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Wednesday, August 4, 2021

Massachusetts’ top doctors worried about ‘exponential’ coronavirus growth that led to earlier shutdowns

The former head of the Massachusetts Medical Society is “incredibly concerned” about recent coronavirus case growth, noting that such trends in the past have led to shutdowns.

“What we’re seeing looks like exponential growth … exponential growth starts somewhere and it goes somewhere,” said Dr. David Rosman, former president of MMS and associate chair of radiology at Massachusetts General Hospital.

“What worries me is that we will be back to the numbers that led to the shutdown. Whether or not we will be on the numbers where the shutdown decisions will be made, I just don’t know,” Rosman told the Herald.

Massachusetts coronavirus cases fell below 100 per day in late June and early July, but the number of cases has now risen above 300 in recent days.

Rosman said the type of development is similar to last fall, which ultimately led to “untold, unacceptable, horrific deaths from COVID” as well as thousands of cases per day over the winter.

The rise of the coronavirus in Massachusetts and across the country has largely been attributed to the infectious delta variant, which now accounts for about 83% of all cases in the United States, according to estimates by the Centers for Disease Control and Prevention.

Vaccines have been shown to be as effective as the delta version, but unvaccinated people are still at risk. Rosman said the delta variant can spread within seconds by simply passing an infected person on the road.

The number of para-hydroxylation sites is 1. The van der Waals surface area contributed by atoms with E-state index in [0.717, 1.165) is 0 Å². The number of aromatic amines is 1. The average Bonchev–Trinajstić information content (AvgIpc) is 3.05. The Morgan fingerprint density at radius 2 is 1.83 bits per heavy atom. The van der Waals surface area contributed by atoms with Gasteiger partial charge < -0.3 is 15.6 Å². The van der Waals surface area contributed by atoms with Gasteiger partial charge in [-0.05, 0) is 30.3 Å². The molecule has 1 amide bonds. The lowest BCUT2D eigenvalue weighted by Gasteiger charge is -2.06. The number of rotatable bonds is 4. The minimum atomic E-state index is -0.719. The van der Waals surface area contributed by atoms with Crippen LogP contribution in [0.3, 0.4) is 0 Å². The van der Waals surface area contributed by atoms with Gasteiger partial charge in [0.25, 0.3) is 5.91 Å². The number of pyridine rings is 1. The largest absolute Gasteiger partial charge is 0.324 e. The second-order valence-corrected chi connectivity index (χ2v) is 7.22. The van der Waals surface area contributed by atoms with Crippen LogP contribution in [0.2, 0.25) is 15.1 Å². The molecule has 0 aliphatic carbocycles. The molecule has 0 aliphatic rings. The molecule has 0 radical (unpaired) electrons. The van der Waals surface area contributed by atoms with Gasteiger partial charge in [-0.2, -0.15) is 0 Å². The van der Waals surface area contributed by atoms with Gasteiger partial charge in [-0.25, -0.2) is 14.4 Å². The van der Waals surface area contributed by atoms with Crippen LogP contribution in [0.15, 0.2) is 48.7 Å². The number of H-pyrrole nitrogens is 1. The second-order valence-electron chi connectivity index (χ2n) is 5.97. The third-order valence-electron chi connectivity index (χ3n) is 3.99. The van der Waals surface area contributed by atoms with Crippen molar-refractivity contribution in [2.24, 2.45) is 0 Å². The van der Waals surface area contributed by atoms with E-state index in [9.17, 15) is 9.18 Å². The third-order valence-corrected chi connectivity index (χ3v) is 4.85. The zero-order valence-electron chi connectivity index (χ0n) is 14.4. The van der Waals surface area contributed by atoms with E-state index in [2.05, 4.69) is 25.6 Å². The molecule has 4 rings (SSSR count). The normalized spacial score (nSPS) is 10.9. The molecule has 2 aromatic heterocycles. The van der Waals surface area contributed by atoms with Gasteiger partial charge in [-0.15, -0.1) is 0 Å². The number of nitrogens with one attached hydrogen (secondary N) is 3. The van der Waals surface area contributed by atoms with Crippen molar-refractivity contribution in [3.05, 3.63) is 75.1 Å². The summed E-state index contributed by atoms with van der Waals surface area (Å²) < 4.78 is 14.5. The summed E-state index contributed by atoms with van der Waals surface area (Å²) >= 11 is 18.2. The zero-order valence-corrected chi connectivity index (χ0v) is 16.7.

Making a national observation, Rosman tweeted Wednesday, “Things are closing in again. Hospital first. It will be the restaurant and all the things you love next. Why? Not enough people are vaccinated. It leads to variants and the people who get sick the most are almost always asymptomatic.”

Bay State hospitals have not changed their coronavirus restrictions in response to a spurt in cases, according to the Massachusetts Health and Hospital Association and Mass General Brigham.

However, MHA Vice President of Clinical Affairs, Patricia Noga, said, “This most recent uptick in cases should serve as a reminder that our fight against COVID-19 is not over.”

President of the Massachusetts Medical Society, Dr. Carol Allen said isolated communities may consider strengthening some health mandates in response to outbreaks, such that Provincetown strongly recommends wearing masks, but blanket restrictions are not yet necessary.

“We have some experience and if the numbers start to correlate we are able to pivot quickly to measures that have been implemented in the past,” Allen said.

Nation World News Deskhttps://nationworldnews.com
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